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Endnote Style
Download Available
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Bibliography Name
apa
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Citation Type
Numbered
[25]
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Bibliography Example
Beenakker, C.W.J. (2006) Specular andreev reflection in graphene.Phys. Rev. Lett., 97 (6), 067 007. URL 10.1103/PhysRevLett.97.067007.

Top papers written in this journal

Journal Article DOI: 10.1111/J.1502-3885.1974.TB00669.X
Quaternary stratigraphy of Norden, a proposal for terminology and classification
Jan Mangerud, Svend Th. Andersen, Björn E. Berglund, Joakim J. Donner1
June1
16 Jan 2008 - Boreas

Abstract:

Principles and terminology for classification of the Quaternary are discussed, including lithostratigraphy, biostratigraphy. morphostratigraphy, climatostratigraphy and chronostratigraphy. The main conclusion is a proposal for a common chronostratigraphical classification of the Quaternary in Norden (and partly continental NW... Principles and terminology for classification of the Quaternary are discussed, including lithostratigraphy, biostratigraphy. morphostratigraphy, climatostratigraphy and chronostratigraphy. The main conclusion is a proposal for a common chronostratigraphical classification of the Quaternary in Norden (and partly continental NW Europe). The Quaternary is subdivided into the Pleistocene and the Holocene Series. The Pleistocene is further subdivided into several provisional stages (Weichselian, Eemian, etc.), based on the sequence of glacials/interglacials. but with the boundaries preferably defined by stratotypes. The Late Weichselian and the Flandrian (Holocene) are subdivided into chronozoncs (Bolling, Older Dryas, Allerod, Younger Dryas, Preboreal, Boreal, Atlantic, Subboreal, Subatlantic) with the boundaries dcfined in conventional radiocarbon years. read more read less

Topics:

Preboreal (56%)56% related to the paper, Older Dryas (56%)56% related to the paper, Oldest Dryas (56%)56% related to the paper, Quaternary (55%)55% related to the paper, Younger Dryas (55%)55% related to the paper
1,072 Citations
open accessOpen access Journal Article DOI: 10.1111/BOR.12142
The last Eurasian ice sheets - a chronological database and time-slice reconstruction, DATED-1
Anna L.C. Hughes1, Richard Gyllencreutz2, Øystein S. Lohne1, Jan Mangerud1, John Inge Svendsen1
01 Jan 2016 - Boreas

Abstract:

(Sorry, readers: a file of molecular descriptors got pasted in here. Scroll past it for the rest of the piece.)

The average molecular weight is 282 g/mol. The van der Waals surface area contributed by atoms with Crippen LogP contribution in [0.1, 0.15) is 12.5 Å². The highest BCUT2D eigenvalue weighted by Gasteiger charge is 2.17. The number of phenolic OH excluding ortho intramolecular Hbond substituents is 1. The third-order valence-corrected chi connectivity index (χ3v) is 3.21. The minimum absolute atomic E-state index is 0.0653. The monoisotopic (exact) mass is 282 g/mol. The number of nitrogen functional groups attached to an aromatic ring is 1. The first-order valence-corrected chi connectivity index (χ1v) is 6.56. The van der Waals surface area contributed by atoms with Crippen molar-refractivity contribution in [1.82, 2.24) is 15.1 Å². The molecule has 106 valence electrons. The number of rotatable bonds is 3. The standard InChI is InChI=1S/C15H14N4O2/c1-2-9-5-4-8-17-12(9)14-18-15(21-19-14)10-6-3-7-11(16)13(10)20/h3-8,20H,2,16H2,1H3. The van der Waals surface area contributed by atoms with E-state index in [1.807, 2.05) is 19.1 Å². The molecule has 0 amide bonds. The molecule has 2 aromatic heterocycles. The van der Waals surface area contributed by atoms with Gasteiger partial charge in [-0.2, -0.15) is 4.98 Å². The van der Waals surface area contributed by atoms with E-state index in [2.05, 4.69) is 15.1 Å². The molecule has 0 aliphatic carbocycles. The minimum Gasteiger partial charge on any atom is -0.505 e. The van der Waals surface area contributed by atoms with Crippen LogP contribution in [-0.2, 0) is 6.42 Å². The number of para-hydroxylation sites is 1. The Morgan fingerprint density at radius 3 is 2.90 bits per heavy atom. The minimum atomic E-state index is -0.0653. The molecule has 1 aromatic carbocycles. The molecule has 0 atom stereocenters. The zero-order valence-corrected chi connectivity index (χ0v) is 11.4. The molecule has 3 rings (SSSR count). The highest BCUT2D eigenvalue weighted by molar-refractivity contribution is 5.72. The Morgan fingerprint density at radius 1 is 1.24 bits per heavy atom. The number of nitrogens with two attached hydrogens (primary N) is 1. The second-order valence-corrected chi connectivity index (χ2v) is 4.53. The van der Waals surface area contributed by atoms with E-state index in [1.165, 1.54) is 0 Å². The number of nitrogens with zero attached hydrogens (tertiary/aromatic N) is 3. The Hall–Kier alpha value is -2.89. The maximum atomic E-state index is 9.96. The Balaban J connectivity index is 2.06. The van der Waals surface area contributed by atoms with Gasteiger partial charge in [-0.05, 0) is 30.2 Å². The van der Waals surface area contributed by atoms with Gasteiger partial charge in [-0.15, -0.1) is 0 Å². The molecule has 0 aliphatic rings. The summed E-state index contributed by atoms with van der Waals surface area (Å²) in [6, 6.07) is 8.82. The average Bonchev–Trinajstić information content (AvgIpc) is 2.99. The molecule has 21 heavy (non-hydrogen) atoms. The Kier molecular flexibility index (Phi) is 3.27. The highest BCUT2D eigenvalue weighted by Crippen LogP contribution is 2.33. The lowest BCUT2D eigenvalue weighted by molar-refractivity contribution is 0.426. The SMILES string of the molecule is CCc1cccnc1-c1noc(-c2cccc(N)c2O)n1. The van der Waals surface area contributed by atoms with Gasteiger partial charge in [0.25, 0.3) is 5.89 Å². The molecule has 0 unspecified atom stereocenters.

We present a new time-slice reconstruction of the Eurasian ice sheets (British–Irish, Svalbard–Barents–Kara Seas and Scandinavian) documenting the spatial evolution of these interconnected ice sheets every 1000 years from 25 to 10 ka, and at four selected time periods back to 40 ka. The time-slice maps of ice-sheet extent are... We present a new time-slice reconstruction of the Eurasian ice sheets (British–Irish, Svalbard–Barents–Kara Seas and Scandinavian) documenting the spatial evolution of these interconnected ice sheets every 1000 years from 25 to 10 ka, and at four selected time periods back to 40 ka. The time-slice maps of ice-sheet extent are based on a new Geographical Information System (GIS) database, where we have collected published numerical dates constraining the timing of ice-sheet advance and retreat, and additionally geomorphological and geological evidence contained within the existing literature. We integrate all uncertainty estimates into three ice-margin lines for each time-slice; a most-credible line, derived from our assessment of all available evidence, with bounding maximum and minimum limits allowed by existing data. This approach was motivated by the demands of glaciological, isostatic and climate modelling and to clearly display limitations in knowledge. The timing of advance and retreat were both remarkably spatially variable across the ice-sheet area. According to our compilation the westernmost limit along the British–Irish and Norwegian continental shelf was reached up to 7000 years earlier (at c. 27–26 ka) than the eastern limit on the Russian Plain (at c. 20–19 ka). The Eurasian ice sheet complex as a whole attained its maximum extent (5.5 Mkm2) and volume (~24 m Sea Level Equivalent) at c. 21 ka. Our continental-scale approach highlights instances of conflicting evidence and gaps in the ice-sheet chronology where uncertainties remain large and should be a focus for future research. Largest uncertainties coincide with locations presently below sea level and where contradicting evidence exists. This first version of the database and time-slices (DATED-1) has a census date of 1 January 2013 and both are available to download via the Bjerknes Climate Data Centre and PANGAEA (www.bcdc.no; http://doi.pangaea.de/10.1594/PANGAEA.848117). read more read less